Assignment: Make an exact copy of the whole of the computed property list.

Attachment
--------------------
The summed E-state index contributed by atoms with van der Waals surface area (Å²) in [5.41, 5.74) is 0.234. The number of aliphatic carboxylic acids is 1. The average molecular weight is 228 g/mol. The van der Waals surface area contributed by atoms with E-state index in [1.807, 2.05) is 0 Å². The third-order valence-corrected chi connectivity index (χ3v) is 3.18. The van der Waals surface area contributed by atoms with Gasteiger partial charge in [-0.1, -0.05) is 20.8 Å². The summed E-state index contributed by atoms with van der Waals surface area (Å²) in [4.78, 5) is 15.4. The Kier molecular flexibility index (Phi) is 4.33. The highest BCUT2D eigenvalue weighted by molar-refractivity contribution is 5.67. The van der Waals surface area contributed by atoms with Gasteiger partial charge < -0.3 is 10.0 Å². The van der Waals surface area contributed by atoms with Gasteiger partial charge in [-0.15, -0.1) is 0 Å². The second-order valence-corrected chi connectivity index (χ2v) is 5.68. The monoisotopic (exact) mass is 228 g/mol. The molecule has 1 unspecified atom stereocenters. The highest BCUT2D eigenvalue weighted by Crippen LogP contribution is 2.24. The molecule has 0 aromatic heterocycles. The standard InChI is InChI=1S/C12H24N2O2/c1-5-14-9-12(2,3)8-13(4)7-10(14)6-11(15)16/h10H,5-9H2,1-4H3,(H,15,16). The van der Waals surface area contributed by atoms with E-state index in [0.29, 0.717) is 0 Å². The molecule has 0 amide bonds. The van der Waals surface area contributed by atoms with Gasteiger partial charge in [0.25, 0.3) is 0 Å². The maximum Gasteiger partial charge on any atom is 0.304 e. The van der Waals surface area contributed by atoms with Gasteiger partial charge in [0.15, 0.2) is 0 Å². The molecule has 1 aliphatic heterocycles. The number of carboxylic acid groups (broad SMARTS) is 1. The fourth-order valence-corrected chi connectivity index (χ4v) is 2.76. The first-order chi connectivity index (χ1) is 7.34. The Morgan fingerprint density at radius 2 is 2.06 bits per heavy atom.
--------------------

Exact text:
The summed E-state index contributed by atoms with van der Waals surface area (Å²) in [5.41, 5.74) is 0.234. The number of aliphatic carboxylic acids is 1. The average molecular weight is 228 g/mol. The van der Waals surface area contributed by atoms with E-state index in [1.807, 2.05) is 0 Å². The third-order valence-corrected chi connectivity index (χ3v) is 3.18. The van der Waals surface area contributed by atoms with Gasteiger partial charge in [-0.1, -0.05) is 20.8 Å². The summed E-state index contributed by atoms with van der Waals surface area (Å²) in [4.78, 5) is 15.4. The Kier molecular flexibility index (Phi) is 4.33. The highest BCUT2D eigenvalue weighted by molar-refractivity contribution is 5.67. The van der Waals surface area contributed by atoms with Gasteiger partial charge < -0.3 is 10.0 Å². The van der Waals surface area contributed by atoms with Gasteiger partial charge in [-0.15, -0.1) is 0 Å². The second-order valence-corrected chi connectivity index (χ2v) is 5.68. The monoisotopic (exact) mass is 228 g/mol. The molecule has 1 unspecified atom stereocenters. The highest BCUT2D eigenvalue weighted by Crippen LogP contribution is 2.24. The molecule has 0 aromatic heterocycles. The standard InChI is InChI=1S/C12H24N2O2/c1-5-14-9-12(2,3)8-13(4)7-10(14)6-11(15)16/h10H,5-9H2,1-4H3,(H,15,16). The van der Waals surface area contributed by atoms with E-state index in [0.29, 0.717) is 0 Å². The molecule has 0 amide bonds. The van der Waals surface area contributed by atoms with Gasteiger partial charge in [0.25, 0.3) is 0 Å². The maximum Gasteiger partial charge on any atom is 0.304 e. The van der Waals surface area contributed by atoms with Gasteiger partial charge in [0.15, 0.2) is 0 Å². The molecule has 1 aliphatic heterocycles. The number of carboxylic acid groups (broad SMARTS) is 1. The fourth-order valence-corrected chi connectivity index (χ4v) is 2.76. The first-order chi connectivity index (χ1) is 7.34. The Morgan fingerprint density at radius 2 is 2.06 bits per heavy atom.